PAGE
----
Syrian government officials should be investigated for crimes against humanity, Human Rights Watch has said against the backdrop of the UAE's invitation to Bashar Al-Assad to attend the UN climate conference COP28.
It would be the Syrian President's first appearance at a global conference since the Syrian uprising and subsequent war began in 2011.
"The UAE, which has shown little leadership on core issues at COP28, like phasing out fossil fuels and stopping new oil and gas expansion, now seems prepared to help Assad burnish his image, despite having overseen crimes against humanity against his own people," Saudi and Emirates researcher, Joey Shea, wrote.
"If Assad travels to Dubai, it will mark his third visit to the country since 2022. The UAE government has said nothing in public during any of his visits about the crimes committed under his rule."
Twelve years after the uprising began, thousands of Syrians have been forcibly displaced, and millions forced to leave the country. Political prisoners have been tortured, and many families have no idea where their loved ones are.
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At least 100,000 Syrians have been forcibly disappeared, mostly by the government, and roughly 500,000 people have been killed.
Now, with the help of its allies Iran and Russia, Syria has recaptured most of the country.
Whilst Assad may attend the climate summit in the UAE, it is unclear whether independent members of Emirati civil society will be able to meaningfully participate.
"Since 2011, UAE authorities have carried out a sustained assault on freedom of expression and association, arresting and imprisoning scores of government critics and activists, including Ahmed Mansoor, a leading Emirati human rights defender," added Shea.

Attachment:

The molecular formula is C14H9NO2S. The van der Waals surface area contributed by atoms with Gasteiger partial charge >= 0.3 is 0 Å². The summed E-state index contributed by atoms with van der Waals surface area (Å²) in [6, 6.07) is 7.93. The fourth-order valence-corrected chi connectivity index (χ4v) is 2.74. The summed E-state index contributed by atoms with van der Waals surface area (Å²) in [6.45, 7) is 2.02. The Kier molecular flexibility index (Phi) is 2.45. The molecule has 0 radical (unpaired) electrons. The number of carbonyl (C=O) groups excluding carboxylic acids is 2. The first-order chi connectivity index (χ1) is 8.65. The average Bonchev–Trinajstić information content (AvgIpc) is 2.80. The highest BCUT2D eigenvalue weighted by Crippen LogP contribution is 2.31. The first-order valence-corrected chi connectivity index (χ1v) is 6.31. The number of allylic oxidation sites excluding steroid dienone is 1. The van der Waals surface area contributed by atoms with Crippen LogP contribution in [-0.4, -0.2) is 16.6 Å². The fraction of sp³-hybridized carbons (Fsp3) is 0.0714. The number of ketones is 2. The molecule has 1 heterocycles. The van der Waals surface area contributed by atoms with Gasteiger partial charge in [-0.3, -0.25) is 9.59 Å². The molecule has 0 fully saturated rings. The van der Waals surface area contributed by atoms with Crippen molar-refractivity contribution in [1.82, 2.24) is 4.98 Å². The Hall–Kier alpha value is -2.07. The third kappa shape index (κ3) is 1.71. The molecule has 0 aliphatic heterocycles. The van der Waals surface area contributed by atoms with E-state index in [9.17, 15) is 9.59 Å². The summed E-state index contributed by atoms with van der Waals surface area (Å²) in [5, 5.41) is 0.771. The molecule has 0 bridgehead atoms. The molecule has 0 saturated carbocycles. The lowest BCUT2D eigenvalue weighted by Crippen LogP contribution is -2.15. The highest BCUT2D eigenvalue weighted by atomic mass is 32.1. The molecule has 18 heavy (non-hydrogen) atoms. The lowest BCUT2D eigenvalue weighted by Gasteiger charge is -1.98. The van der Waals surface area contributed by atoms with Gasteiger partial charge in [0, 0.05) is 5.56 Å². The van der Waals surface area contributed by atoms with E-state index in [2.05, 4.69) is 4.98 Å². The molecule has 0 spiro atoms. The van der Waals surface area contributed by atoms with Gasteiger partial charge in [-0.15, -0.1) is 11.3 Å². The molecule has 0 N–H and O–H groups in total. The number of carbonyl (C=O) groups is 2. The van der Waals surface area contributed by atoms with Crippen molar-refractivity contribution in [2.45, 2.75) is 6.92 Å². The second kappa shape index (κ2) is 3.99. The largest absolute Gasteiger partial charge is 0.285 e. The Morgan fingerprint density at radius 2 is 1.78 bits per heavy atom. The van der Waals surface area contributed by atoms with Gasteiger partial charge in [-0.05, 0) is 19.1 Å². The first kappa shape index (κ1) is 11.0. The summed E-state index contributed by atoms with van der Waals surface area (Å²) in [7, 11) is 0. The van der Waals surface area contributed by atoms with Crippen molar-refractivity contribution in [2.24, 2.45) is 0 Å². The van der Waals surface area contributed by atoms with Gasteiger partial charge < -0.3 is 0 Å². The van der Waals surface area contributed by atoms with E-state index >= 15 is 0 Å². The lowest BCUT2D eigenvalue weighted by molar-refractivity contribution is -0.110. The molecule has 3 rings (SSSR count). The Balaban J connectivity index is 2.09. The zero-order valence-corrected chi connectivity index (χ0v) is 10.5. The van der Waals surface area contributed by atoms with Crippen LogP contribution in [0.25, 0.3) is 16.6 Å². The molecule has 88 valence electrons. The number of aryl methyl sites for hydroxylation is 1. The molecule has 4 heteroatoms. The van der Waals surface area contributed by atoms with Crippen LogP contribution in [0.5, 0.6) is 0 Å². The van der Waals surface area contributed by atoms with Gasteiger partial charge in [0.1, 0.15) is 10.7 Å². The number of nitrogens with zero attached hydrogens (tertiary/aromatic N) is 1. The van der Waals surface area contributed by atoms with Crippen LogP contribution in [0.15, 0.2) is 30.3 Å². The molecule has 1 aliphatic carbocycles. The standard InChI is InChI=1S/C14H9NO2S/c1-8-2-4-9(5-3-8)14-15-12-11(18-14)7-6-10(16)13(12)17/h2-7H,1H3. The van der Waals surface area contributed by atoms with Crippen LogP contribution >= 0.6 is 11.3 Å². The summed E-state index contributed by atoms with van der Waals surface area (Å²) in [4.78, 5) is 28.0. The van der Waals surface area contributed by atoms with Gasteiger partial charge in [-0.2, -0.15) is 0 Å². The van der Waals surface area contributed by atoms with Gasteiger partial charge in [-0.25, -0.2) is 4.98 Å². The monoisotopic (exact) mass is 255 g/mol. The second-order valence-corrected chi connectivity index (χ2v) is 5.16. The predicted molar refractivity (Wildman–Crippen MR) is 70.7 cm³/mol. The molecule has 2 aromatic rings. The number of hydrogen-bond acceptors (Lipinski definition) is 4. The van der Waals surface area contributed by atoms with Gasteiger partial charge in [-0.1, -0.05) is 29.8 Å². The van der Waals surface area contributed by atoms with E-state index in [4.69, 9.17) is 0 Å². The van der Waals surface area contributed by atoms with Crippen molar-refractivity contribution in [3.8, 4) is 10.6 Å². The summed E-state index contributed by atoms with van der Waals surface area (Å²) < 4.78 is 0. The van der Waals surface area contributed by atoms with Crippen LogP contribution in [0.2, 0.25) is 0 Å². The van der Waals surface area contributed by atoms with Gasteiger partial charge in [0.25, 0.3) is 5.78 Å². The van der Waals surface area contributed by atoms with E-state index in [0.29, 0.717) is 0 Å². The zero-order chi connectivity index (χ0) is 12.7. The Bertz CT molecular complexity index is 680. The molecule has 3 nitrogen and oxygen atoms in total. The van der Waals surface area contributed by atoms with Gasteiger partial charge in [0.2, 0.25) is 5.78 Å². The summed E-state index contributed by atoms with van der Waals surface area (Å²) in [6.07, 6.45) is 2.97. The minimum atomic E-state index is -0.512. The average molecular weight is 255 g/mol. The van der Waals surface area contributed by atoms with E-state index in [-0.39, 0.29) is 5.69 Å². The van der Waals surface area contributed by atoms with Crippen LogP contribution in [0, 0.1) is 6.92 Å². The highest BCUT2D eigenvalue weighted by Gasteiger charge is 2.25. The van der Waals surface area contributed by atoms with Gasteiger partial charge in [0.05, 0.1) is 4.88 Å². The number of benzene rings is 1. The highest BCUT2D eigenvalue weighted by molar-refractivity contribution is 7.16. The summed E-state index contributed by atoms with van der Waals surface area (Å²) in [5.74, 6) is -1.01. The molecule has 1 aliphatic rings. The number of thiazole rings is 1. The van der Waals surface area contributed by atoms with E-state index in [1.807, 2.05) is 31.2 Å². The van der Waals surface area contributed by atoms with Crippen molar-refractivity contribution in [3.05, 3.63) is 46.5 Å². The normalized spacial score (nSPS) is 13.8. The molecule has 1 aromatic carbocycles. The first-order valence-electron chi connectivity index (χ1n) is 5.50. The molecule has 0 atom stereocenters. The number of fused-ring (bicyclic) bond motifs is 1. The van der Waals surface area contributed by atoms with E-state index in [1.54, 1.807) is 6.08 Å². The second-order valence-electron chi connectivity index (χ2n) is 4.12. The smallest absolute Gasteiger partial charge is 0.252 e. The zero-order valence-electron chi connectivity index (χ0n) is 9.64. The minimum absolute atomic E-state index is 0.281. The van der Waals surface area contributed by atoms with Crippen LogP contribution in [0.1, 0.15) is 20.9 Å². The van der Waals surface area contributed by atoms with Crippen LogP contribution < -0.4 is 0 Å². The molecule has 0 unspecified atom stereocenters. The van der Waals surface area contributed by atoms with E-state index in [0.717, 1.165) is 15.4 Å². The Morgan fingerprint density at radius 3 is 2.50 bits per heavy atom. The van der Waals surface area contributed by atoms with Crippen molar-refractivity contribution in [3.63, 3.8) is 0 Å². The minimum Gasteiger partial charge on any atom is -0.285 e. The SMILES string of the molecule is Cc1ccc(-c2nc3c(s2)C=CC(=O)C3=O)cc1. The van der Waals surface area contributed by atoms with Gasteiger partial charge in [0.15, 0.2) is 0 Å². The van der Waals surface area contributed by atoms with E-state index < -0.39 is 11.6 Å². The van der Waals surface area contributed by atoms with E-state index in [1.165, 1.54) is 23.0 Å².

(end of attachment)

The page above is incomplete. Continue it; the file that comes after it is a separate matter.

After Egypt was selected to host COP27, human rights defenders had similar concerns about the meaningful participation of civil society, considering some 60,000 political prisoners are locked up in the country.
Authorities constructed a purpose-built protest area out of sight of the conference centre in Sharm El-Sheikh and detained an Indian climate activist as he began an eight-day walk to raise awareness of the climate crisis.
Last week, Assad was embraced by regional leaders at the Arab League Summit in Jeddah, Saudi Arabia, after being re-admitted. Syria was suspended in 2011 as it unleashed its deadly crackdown.
Hundreds of Syrians demonstrated in towns and cities in the north of Syria against Assad's participation in the Saudi Summit.
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